I’m among the publishing veterans who admired and benefited from the creativity and courage of Clay Felker, who died this week at the age of 82.
This celebrated and deeply influential editor made a big difference at the start of my own career when he assigned his young star reporter Tom Wolfe to write what turned out to be a landmark profile of Claude Brown, the unknown author of the about-to-be published Manchild in the Promised Land.
In 1965, Claude was a 28 year-old former gang leader who’d been sent to reform school, where he wrote Manchild. I was his 26 year-old editor at Macmillan.
After working on the book nonstop for six months, I took a deep breath and sent an advance copy to Norman Mailer. He passed it along to his friend and editor Clay Felker.
Clay quickly assigned Wolfe to do one of his on-the-spot action pieces for New York Magazine, then still the Sunday Supplement of the old New York Herald Tribune.
So Tom Wolfe, in his signature white dandy suit, Claude and I took the subway to Harlem, cut through some dark alleys together with a photographer and growing bunch of neighborhood kids, and climbed through the crumbling back yards of Claude’s old neighborhood. Claude showed Tom the places he sold drugs and where he was gunned down: first-time-ever material in those days.
Felker created trends and celebrities overnight
Claude and Tom got along splendidly from the start and Wolfe went home to write a terrific article that caused a sensation and launched Manchild as a huge phenomenon: front page reviews, New York Times best seller, a career-making book for Claude. Manchild still sells 20,000 copies a year, now 43 years later.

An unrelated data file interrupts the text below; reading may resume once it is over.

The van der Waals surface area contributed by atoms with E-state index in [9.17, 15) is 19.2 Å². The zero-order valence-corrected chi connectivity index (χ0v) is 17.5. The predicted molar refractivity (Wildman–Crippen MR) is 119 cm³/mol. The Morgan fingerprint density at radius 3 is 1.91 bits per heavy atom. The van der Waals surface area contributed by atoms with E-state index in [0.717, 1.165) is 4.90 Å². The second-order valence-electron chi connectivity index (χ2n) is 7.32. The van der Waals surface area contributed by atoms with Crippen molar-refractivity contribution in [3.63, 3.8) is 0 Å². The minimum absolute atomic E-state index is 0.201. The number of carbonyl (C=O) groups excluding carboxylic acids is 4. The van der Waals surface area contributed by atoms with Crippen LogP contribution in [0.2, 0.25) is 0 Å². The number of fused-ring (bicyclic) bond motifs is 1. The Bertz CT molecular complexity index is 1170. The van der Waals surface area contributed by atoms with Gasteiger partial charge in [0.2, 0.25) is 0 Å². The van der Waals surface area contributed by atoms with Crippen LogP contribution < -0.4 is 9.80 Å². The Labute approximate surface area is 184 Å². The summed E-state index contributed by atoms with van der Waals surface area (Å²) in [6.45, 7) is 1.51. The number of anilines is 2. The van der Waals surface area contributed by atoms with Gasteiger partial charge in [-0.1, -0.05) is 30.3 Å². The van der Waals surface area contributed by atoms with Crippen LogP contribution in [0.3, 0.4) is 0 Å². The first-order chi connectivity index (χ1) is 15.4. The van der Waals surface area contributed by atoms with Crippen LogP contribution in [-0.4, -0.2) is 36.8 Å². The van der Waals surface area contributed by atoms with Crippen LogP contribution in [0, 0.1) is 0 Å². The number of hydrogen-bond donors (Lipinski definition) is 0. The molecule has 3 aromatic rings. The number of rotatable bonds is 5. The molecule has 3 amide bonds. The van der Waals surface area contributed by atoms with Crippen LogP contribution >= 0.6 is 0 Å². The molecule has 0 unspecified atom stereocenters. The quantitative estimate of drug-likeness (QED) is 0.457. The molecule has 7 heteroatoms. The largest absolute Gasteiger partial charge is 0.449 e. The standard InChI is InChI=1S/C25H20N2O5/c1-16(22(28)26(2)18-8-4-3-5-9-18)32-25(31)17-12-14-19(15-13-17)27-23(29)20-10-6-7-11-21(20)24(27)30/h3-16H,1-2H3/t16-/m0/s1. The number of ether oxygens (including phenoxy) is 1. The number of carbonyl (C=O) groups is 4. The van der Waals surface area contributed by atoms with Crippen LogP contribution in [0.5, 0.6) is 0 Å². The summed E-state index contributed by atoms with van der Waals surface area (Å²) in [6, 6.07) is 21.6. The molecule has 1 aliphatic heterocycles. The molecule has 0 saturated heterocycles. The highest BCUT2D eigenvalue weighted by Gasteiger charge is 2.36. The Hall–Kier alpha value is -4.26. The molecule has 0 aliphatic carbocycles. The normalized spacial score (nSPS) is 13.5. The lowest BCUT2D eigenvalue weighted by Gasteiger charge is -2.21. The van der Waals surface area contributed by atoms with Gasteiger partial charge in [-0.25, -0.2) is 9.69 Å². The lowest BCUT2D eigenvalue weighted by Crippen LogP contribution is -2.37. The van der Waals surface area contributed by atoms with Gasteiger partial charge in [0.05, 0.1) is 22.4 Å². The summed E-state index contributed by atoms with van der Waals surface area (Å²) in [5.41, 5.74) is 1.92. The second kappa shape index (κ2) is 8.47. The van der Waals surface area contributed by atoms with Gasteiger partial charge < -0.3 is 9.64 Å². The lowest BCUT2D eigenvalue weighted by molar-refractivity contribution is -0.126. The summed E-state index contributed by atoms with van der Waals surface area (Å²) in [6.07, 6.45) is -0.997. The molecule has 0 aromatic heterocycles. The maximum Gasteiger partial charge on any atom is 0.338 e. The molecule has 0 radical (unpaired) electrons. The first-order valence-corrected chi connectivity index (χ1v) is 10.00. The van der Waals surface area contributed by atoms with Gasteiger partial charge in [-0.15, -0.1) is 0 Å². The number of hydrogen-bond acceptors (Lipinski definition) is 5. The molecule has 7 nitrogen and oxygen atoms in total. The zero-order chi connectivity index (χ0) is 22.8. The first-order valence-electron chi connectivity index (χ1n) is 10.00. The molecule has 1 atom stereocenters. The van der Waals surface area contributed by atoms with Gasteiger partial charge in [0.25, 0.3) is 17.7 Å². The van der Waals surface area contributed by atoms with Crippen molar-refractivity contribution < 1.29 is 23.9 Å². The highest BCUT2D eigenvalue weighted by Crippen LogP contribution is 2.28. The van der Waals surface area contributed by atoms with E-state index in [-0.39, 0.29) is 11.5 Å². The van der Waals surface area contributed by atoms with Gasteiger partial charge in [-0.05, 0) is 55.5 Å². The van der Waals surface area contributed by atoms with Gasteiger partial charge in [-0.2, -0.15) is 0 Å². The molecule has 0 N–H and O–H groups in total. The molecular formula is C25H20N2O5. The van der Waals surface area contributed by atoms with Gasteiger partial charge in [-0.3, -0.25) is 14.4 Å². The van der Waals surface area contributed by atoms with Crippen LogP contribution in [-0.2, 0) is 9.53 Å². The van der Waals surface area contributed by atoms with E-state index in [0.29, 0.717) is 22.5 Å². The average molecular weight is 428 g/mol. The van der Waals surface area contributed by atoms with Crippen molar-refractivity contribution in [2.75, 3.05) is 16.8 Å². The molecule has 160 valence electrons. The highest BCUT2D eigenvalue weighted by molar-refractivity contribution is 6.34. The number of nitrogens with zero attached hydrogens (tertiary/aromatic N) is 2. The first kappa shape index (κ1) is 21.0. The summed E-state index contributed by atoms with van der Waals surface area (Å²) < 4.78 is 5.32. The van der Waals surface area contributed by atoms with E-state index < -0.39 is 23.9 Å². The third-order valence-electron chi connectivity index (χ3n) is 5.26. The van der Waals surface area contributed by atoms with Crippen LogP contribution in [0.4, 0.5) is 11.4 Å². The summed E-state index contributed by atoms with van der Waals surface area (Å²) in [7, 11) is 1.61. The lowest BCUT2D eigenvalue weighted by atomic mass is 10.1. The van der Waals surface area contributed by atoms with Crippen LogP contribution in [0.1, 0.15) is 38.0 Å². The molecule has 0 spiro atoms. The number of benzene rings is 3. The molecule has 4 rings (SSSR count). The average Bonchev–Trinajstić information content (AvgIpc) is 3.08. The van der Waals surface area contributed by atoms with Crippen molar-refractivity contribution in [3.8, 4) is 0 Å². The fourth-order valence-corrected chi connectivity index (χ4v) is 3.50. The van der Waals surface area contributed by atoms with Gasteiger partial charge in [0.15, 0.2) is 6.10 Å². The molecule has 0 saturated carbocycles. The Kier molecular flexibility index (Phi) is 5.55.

Felker had rare prescience. He was able to sniff out and promulgate the most interesting personalities, the political and cultural start-ups, creating trends and celebrities overnight. He recognized the importance and value of what he saw rapidly changing around him in the early sixties, but was also deeply cynical, skeptical, and eager to skewer and overthrow all facile ideology, old or new.
Can you introduce me to Clay Felker?
When I went to work for Rolling Stone in 1969, one of the first things its young editor Jann Wenner wanted to know was, “Can you introduce me to Clay Felker?”
Clay was the editor he admired and emulated the most. I took him over to Clay’s East Side duplex and Felker was gracious but aloof, treating us like the two eager puppies we were. Tom Wolfe was there, too, so Jann met him also for the first time, and from then on Wolfe became a regular contributor to Rolling Stone.
Courageous and curious, sometimes abrasive
Felker’s obituaries allude to his tough-minded, cocky, sometimes abrasive attitude, and I certainly found that to be true from my brief contacts with him. But he had courage and curiosity, and writers who worked with him were grateful for his support in giving them freedom and inspiration to do their best and bravest work.
Which is what a good editor should do.